It happens all the time. A founder surrounds him or herself with a skilled group of advisors — maybe one or two from investors, a trusted mentor from their past, perhaps someone influential who can open doors. But as the company grows and pivots, it becomes clear this is not the best team to create long-term value. Can this situation be avoided by choosing advisors more wisely? Can it be turned around once things aren't great?
As a partner at First Round, Phin Barnes has advised more than 20 startups and has seen a common problem emerge: Advisors (especially investors) default to removing roadblocks for the companies they support — everything from finding them new hires to good lawyers — but spend very little time offering strategic, tactical advice that could make an even bigger difference.
In this exclusive interview, Barnes contends that it doesn’t have to be this way. Founders can ensure that they don’t miss the opportunity presented by their advisors — they can deepen these relationships, use them to maximize their knowledge in certain areas, and drive more productivity. The following seven tactics can help.
1. Really Pick the Right Advisors for You
It’s possible to plot most advisors along a spectrum. On one end, you have the person with incredible domain expertise — whether it be in enterprise sales or internationalization, etc. — but they have a really hard time unpacking what they know. On the other end, you have the advisor with less hands-on experience but who is very skilled at the art of advising. They know how to filter and problem solve and prioritize. Depending on your business, you’ll want to draft advisors that are a blend of both poles, but might land closer to one than the other.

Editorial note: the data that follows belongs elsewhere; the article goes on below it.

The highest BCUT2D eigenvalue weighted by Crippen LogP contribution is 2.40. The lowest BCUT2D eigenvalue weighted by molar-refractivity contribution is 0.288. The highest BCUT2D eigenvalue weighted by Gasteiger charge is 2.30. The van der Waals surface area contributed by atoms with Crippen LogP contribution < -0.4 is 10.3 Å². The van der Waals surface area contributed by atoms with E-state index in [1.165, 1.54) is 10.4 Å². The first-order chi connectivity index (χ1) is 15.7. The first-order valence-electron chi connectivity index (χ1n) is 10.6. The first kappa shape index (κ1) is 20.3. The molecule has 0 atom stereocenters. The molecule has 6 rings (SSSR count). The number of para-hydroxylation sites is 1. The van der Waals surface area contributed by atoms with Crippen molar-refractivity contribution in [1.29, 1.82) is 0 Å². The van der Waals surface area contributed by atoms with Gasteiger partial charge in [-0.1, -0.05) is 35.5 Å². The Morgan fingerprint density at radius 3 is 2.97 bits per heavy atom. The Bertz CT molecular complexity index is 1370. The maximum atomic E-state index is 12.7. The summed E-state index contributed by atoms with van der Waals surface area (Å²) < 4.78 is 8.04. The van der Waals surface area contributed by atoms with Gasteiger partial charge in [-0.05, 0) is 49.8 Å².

“A lot of people’s first instinct is to find an advisor who is really good at something very specific. Their expertise looks great on paper,” Barnes says. “But it’s so important to balance that against how you relate to the person, and their personal style in an advisory role.”
Styles range dramatically from confrontational to encouraging to analytical. Some advisors dive right into what you’re doing and immediately tear it apart in nine different ways. Founders need to decide which style they’ll relate to best before they agree to work with anyone.
“I would recommend looking for an advisor just like you’d look for a co-founder — someone who compensates for a weakness you know you have,” says Barnes. “The best advisor for you will complement your strengths and cover for your weaknesses. That’s the only way they’re going to be able to see around the corner for you and encourage you to think in different ways.”
Finding an advisor who looks good on paper isn’t that hard. There's no shortage of brilliant, accomplished and experienced experts out there to draw from. What you don’t want is to learn that you have conflicting styles once you’re stuck with them. How can you avoid this? Interview them, Barnes says. And be sure to get some backchannel references by asking companies they’ve advised prior too.
2. Know When You Need Advising the Most
“If you’re a founder, think about your job day-to-day leading your company. You’re probably making a bunch of decisions fairly quickly or effortlessly, but where are you hesitating?” Barnes says. “Wherever you find yourself balking, that’s where you should engage your advisors. Even if you don’t know it yet, it means you need help.”
These are the areas where an incremental shift in perspective could be tremendously helpful. Seasoned advisors know when to interrupt an entrepreneur’s flow. They’ll see the hesitation even if things are operating smoothly, and they’ll simply ask about it.